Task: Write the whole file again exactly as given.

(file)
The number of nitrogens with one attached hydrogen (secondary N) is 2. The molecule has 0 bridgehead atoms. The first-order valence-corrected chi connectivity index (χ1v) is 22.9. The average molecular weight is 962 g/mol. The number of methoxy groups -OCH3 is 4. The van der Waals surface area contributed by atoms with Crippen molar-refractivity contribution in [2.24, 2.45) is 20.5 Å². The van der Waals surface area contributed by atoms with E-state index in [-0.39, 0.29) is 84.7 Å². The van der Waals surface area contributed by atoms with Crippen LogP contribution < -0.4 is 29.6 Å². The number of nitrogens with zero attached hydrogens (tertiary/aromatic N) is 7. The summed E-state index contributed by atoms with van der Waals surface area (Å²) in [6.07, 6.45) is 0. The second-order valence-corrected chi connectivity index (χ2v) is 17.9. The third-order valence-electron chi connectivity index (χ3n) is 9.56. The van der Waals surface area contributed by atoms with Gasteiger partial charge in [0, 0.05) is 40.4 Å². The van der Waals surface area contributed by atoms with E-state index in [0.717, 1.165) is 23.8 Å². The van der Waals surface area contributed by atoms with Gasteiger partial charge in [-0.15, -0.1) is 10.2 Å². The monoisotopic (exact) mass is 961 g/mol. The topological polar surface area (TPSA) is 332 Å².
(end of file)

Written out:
The number of nitrogens with one attached hydrogen (secondary N) is 2. The molecule has 0 bridgehead atoms. The first-order valence-corrected chi connectivity index (χ1v) is 22.9. The average molecular weight is 962 g/mol. The number of methoxy groups -OCH3 is 4. The van der Waals surface area contributed by atoms with Crippen molar-refractivity contribution in [2.24, 2.45) is 20.5 Å². The van der Waals surface area contributed by atoms with E-state index in [-0.39, 0.29) is 84.7 Å². The van der Waals surface area contributed by atoms with Crippen LogP contribution < -0.4 is 29.6 Å². The number of nitrogens with zero attached hydrogens (tertiary/aromatic N) is 7. The summed E-state index contributed by atoms with van der Waals surface area (Å²) in [6.07, 6.45) is 0. The second-order valence-corrected chi connectivity index (χ2v) is 17.9. The third-order valence-electron chi connectivity index (χ3n) is 9.56. The van der Waals surface area contributed by atoms with Gasteiger partial charge in [0, 0.05) is 40.4 Å². The van der Waals surface area contributed by atoms with E-state index in [0.717, 1.165) is 23.8 Å². The van der Waals surface area contributed by atoms with Gasteiger partial charge in [-0.15, -0.1) is 10.2 Å². The monoisotopic (exact) mass is 961 g/mol. The topological polar surface area (TPSA) is 332 Å².